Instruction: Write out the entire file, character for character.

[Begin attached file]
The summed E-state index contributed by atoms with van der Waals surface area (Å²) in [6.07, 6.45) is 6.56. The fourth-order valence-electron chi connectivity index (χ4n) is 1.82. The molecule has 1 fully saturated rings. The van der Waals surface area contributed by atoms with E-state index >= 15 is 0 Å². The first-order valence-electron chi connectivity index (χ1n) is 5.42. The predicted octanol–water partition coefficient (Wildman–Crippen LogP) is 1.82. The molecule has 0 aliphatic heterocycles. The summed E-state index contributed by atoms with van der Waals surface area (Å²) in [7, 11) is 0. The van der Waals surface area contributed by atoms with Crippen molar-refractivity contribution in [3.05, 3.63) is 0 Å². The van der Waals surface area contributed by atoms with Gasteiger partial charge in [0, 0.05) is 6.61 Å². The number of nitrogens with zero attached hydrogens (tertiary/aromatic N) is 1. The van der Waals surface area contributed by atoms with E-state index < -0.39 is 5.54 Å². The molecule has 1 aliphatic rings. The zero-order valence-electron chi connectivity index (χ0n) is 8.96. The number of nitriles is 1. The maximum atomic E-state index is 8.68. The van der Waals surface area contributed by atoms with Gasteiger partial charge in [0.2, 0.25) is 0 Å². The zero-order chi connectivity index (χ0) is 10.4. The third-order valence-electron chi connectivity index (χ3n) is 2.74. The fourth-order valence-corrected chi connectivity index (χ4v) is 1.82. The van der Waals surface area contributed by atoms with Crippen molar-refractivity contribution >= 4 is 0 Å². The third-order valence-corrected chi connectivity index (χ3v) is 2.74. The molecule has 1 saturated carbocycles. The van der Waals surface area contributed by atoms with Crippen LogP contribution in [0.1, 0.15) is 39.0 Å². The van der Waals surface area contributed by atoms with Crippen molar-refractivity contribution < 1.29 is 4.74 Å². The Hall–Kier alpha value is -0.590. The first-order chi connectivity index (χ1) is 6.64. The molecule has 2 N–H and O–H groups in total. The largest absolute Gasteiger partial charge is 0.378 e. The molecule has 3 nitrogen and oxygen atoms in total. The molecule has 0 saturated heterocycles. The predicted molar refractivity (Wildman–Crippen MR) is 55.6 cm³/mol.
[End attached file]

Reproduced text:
The summed E-state index contributed by atoms with van der Waals surface area (Å²) in [6.07, 6.45) is 6.56. The fourth-order valence-electron chi connectivity index (χ4n) is 1.82. The molecule has 1 fully saturated rings. The van der Waals surface area contributed by atoms with E-state index >= 15 is 0 Å². The first-order valence-electron chi connectivity index (χ1n) is 5.42. The predicted octanol–water partition coefficient (Wildman–Crippen LogP) is 1.82. The molecule has 0 aliphatic heterocycles. The summed E-state index contributed by atoms with van der Waals surface area (Å²) in [7, 11) is 0. The van der Waals surface area contributed by atoms with Crippen molar-refractivity contribution in [3.05, 3.63) is 0 Å². The van der Waals surface area contributed by atoms with Gasteiger partial charge in [0, 0.05) is 6.61 Å². The number of nitrogens with zero attached hydrogens (tertiary/aromatic N) is 1. The van der Waals surface area contributed by atoms with E-state index < -0.39 is 5.54 Å². The molecule has 1 aliphatic rings. The zero-order valence-electron chi connectivity index (χ0n) is 8.96. The number of nitriles is 1. The maximum atomic E-state index is 8.68. The van der Waals surface area contributed by atoms with Gasteiger partial charge in [0.2, 0.25) is 0 Å². The zero-order chi connectivity index (χ0) is 10.4. The third-order valence-electron chi connectivity index (χ3n) is 2.74. The fourth-order valence-corrected chi connectivity index (χ4v) is 1.82. The van der Waals surface area contributed by atoms with Crippen molar-refractivity contribution >= 4 is 0 Å². The third-order valence-corrected chi connectivity index (χ3v) is 2.74. The molecule has 1 saturated carbocycles. The van der Waals surface area contributed by atoms with Crippen LogP contribution in [0.1, 0.15) is 39.0 Å². The van der Waals surface area contributed by atoms with Crippen molar-refractivity contribution < 1.29 is 4.74 Å². The Hall–Kier alpha value is -0.590. The first-order chi connectivity index (χ1) is 6.64. The molecule has 2 N–H and O–H groups in total. The largest absolute Gasteiger partial charge is 0.378 e. The molecule has 3 nitrogen and oxygen atoms in total. The molecule has 0 saturated heterocycles. The predicted molar refractivity (Wildman–Crippen MR) is 55.6 cm³/mol.